Short for “weblog,” blog is a periodically updated journal that offers online commentary with minimal or no external editing by any authority figure. Usually, b...
Social media keeps on growing in Asia. Besides the perpetual growth of mainstream sites such as Facebook, up-and-coming startups are also jumping on the bandwagon, aiming to become leaders in their respective markets. With tough competition in the region, social media is becoming a numbers game, driven by compelling new features. At Tech in Asia, we aim to uncover all these goings-on in Asia’s social scene.
A few weeks ago Tech in Asia covered the series A funding round of social app Yogrt. It raised US$3 million from Centurion Private Equity and Linear Venture. I ...
Tan Siok Siok, CEO of Kinetic One and a notable documentary film-maker who made Twittamentary in 2012 entirely with social media and crowdsourcing, joined us fo...
In Singapore, only 14.3% of 5.5 million are Muslims. But despite the small Halal market, it did not deter Singaporean entrepreneur Miss Nursyazanna Syaira from ...
The first phase of a start-up often involves finding ways of getting the early adopters on-board and generating feedback to iterate the idea.
China’s Twitter-esque Weibo now has 212 million monthly active users (MAUs), the company said today in its Q2 2015 earnings report.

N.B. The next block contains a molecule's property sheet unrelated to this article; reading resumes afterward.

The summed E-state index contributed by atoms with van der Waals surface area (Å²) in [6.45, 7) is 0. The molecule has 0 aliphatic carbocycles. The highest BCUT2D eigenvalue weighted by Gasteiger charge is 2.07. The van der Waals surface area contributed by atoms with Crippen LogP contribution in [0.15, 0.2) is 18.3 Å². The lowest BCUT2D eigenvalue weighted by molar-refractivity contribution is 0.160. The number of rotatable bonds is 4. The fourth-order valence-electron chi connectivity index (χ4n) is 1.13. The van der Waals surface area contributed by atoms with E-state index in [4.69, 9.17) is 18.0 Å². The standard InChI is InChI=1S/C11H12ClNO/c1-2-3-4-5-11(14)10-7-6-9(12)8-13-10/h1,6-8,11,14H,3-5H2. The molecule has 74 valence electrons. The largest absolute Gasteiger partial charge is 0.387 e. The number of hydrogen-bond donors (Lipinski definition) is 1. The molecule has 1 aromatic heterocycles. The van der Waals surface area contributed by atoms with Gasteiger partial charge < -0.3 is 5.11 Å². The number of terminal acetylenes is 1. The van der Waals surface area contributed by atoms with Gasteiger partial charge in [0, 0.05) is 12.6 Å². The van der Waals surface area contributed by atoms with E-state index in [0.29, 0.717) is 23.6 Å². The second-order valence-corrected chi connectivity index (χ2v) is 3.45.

Julius Koehler and his business partner very nearly didn't run into each other, which means their new startup almost didn't happen.
China now has 668 million active internet users, but that's not growing much. All the spectacular growth is now in mobile.
Social media discussions of the Tianjin explosion are already being censored in China.
Dating apps usually aren’t so attractive to investors. Yogrt, which mixes dating with gaming, is an outlier.
Video curation site Vidinterest is still rolling after overcoming an earthquake or two.
"It's like Meetup.com for mobile," says the startup’s founder. It’s all about groups of up to six people connecting to do an activity together.
Line is dominating Asia, but how does CEO Takeshi Idezawa think they can push into the rest of the world?
A new report from Citizen Lab dives deeper into what gets censored on WeChat, and why.
When you see a pair of beautiful shoes in a shop window, your heart can’t help but skip a beat. You go into the store and take a peek at the price tag. You know...